The recent report on rising workplace fatalities makes for grim reading ("Concern over rising workplace deaths"; May 25).
Perhaps it is time for the Ministry of Manpower (MOM) to carry out a historical review of workplace safety since the Factories Act was replaced with the Workplace Safety and Health (WSH) Act.
It has been about 10 years now since the WSH Act came into effect, and it has incorporated many subsidiary legislation, such as regulations pertaining to work at heights and in confined spaces, and in risk management.
Have all these regulations, together with their prescribed penalties, helped to reduce the number of workplace fatalities?
Perhaps there is only so much that legislation can do before things reach a plateau.
Experience on the ground certainly points to the competency of workers and supervisors as a major problem. This is because we are still bringing in foreign workers who are mostly illiterate and, worse, have never worked in basic construction before, some being farmers, much less in a complex construction and manufacturing environment.
The current system is such that these workers attend a two-day safety orientation course and some other trade-related courses, and then are deployed for work.
In order to ensure that accidents do not befall these unskilled workers, it is necessary to have them under close supervision.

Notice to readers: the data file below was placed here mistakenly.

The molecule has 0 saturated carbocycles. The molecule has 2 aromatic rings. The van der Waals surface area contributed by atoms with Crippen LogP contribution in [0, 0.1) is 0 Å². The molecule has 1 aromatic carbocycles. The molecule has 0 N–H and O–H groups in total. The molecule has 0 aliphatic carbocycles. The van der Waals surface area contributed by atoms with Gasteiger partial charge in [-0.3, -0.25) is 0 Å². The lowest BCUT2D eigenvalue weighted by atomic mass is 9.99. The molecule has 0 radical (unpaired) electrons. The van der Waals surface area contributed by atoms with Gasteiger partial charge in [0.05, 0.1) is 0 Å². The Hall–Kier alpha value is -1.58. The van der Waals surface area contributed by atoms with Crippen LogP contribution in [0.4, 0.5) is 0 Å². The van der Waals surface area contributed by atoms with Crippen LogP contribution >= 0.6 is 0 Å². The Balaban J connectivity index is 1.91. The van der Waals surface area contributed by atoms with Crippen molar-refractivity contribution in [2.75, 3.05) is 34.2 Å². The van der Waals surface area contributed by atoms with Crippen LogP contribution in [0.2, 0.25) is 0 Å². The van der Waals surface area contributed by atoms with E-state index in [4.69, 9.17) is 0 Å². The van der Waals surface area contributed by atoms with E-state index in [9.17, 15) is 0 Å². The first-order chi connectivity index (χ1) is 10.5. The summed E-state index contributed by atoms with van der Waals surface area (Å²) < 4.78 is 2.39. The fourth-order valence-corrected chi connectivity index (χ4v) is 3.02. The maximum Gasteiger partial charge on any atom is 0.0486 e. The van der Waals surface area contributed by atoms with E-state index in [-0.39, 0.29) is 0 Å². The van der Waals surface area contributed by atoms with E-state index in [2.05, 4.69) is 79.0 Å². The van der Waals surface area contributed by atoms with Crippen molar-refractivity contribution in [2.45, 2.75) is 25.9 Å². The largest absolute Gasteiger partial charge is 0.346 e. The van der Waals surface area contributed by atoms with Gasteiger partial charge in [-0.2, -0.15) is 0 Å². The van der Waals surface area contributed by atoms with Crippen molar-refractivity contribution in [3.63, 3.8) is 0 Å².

But how effective will the supervision be? How big an area would one supervisor be in charge of?
Of course, the onus is on employers to see that these workers are properly trained and familiar with the work environment. But, with the high cost of doing business, as well as the levies to be paid for each worker, is it any wonder that many will try to maximise what they can get from these workers?
The MOM should look into the issue of competency to address the rising number of fatalities, rather than roll out more legislation and enforcement.
In some countries, workers are put on year-long apprenticeship programmes before they are deemed skilled workers.
In the light of the government effort to build up a Singaporean core, it would be a good idea to gather those retrenched and/or actively seeking employment and put them on an apprenticeship programme, with the right remuneration, and train them as skilled workers rather than rely so heavily on foreign workers.
It will take time, but in the long run, the competency of the workforce will be raised, and there will be fewer fatalities.
Chua Tiong Guan